This morning the company unveiled its next-generation spaceship VSS Imagine, which will begin test flights as soon as this summer. The unveiling comes as Virgin Galactic strives to regain its leadership role in the nascent civilian aerospace industry.
The Imagine also marks the debut of the SpaceShip III vehicle class, the latest iteration of the Virgin fleet of spaceplanes which will use suborbital flights to briefly make paying customers spacefarers. The company will also have a test flight in May of the prior-generation VSS Unity, its first craft to reach the Air Force definition of the boundary between Earth and space.
What’s new - The company hopes to get back on track after a series of setbacks — including a fatal flight in 2014 — with the unveiling of its newest spaceship, the VSS Imagine. This is the first in Virgin’s SpaceShip III-class of orbital vehicles and is said to “enable improved performance in terms of maintenance access and flight rate,” according to a Virgin Galactic press release.
But the most striking feature of Imagine and the whole Spaceship III line is clearly the new mirrored livery, which will perform the obvious function of protecting passengers from the deadly vacuum of space and the deadly heat of re-entry but it will be also constantly change color and appearance on the flight from Earth to space and back again. Just imagine how great it’ll look in the TikTok’s of the future and you’ll get what Virgin was going for here. It has a shiny reflective exterior similar to SpaceX’s Starship or that stupid Millennium bean sculpture in Chicago. Or aluminum foil.
Ground tests will begin soon, with drop-and-glide flights launched from Spaceport America in New Mexico expected this summer. The new ship design is meant to lay the foundation for future Virgin Galactic spaceships, which in turn will hopefully open up the long-awaited space tourism market.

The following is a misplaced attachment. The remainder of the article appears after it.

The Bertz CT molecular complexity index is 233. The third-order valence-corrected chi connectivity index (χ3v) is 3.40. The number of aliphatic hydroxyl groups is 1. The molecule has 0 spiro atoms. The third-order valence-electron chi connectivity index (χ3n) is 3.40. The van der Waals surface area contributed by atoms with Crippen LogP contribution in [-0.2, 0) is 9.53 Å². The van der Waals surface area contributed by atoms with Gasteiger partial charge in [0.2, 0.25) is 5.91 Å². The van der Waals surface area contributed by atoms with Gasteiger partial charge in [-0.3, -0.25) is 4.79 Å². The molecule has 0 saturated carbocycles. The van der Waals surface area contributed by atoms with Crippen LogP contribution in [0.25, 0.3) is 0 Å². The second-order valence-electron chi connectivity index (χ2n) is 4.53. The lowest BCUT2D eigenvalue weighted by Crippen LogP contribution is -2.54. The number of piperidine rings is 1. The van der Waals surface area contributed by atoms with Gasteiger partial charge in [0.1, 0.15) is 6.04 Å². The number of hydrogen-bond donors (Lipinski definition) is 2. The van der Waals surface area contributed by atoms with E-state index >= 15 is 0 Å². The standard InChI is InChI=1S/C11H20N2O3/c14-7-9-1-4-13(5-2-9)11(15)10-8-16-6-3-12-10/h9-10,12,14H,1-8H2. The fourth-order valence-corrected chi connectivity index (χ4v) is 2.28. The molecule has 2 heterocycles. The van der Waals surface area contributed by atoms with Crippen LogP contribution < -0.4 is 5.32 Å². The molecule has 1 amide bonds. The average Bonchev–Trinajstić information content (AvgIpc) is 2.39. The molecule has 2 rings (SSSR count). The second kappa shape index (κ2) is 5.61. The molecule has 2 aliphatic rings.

Here’s the background — Virgin Galactic was once the pioneer in the race to space tourism, but a fatal crash during a test flight in 2014 put things on hold for almost half a decade. The company began test flights again in 2018, but fell far behind Richard Branson’s rather optimistic projections on when it’ll send tourists into space.
The company hasn’t had a successful flight to space in two years with a test flight in December failing because of connectivity issues on the company’s VSS Unity spacecraft, and there are a number of milestones and tests that need to be completed before Branson will be allowed to fly — and even more benchmarks before paying customers will be allowed to step aboard.
What’s next - Manufacturing is already beginning on VSS Inspire, the second SpaceShip III-class ship, and a crucial next-next step towards scaling the space tourism market long-term. Virgin is aiming to eventually reach around 400 flights per year from each spaceport it will eventually operate out of (though there’s only Spaceport America in Truth or Consequences, New Mexico currently) and will need to grow its fleet significantly to pull that off.
First though, it needs to prove that it can even get to space at all with the new ships. The VSS Unity, a prior-generation SpaceShip II-class ship, has a scheduled test flight in May with Imagine getting airborne soon after.